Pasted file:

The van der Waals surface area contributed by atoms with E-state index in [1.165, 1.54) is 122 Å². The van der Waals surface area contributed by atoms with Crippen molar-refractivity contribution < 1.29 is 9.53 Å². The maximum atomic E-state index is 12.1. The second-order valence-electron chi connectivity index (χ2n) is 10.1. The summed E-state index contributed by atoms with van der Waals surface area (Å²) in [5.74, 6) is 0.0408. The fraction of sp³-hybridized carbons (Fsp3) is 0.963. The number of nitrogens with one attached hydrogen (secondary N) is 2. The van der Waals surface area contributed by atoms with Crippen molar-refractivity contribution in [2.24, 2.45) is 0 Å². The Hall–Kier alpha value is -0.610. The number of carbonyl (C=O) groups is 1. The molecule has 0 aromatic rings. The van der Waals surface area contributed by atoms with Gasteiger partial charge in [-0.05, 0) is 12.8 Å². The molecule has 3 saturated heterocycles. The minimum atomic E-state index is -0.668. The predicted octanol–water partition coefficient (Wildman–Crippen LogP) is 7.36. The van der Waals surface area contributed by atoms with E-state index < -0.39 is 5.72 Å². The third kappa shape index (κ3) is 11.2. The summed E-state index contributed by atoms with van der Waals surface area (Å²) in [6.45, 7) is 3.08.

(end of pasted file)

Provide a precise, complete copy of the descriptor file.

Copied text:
The van der Waals surface area contributed by atoms with E-state index in [1.165, 1.54) is 122 Å². The van der Waals surface area contributed by atoms with Crippen molar-refractivity contribution < 1.29 is 9.53 Å². The maximum atomic E-state index is 12.1. The second-order valence-electron chi connectivity index (χ2n) is 10.1. The summed E-state index contributed by atoms with van der Waals surface area (Å²) in [5.74, 6) is 0.0408. The fraction of sp³-hybridized carbons (Fsp3) is 0.963. The number of nitrogens with one attached hydrogen (secondary N) is 2. The van der Waals surface area contributed by atoms with Crippen molar-refractivity contribution in [2.24, 2.45) is 0 Å². The Hall–Kier alpha value is -0.610. The number of carbonyl (C=O) groups is 1. The molecule has 0 aromatic rings. The van der Waals surface area contributed by atoms with Gasteiger partial charge in [-0.05, 0) is 12.8 Å². The molecule has 3 saturated heterocycles. The minimum atomic E-state index is -0.668. The predicted octanol–water partition coefficient (Wildman–Crippen LogP) is 7.36. The van der Waals surface area contributed by atoms with E-state index < -0.39 is 5.72 Å². The third kappa shape index (κ3) is 11.2. The summed E-state index contributed by atoms with van der Waals surface area (Å²) in [6.45, 7) is 3.08.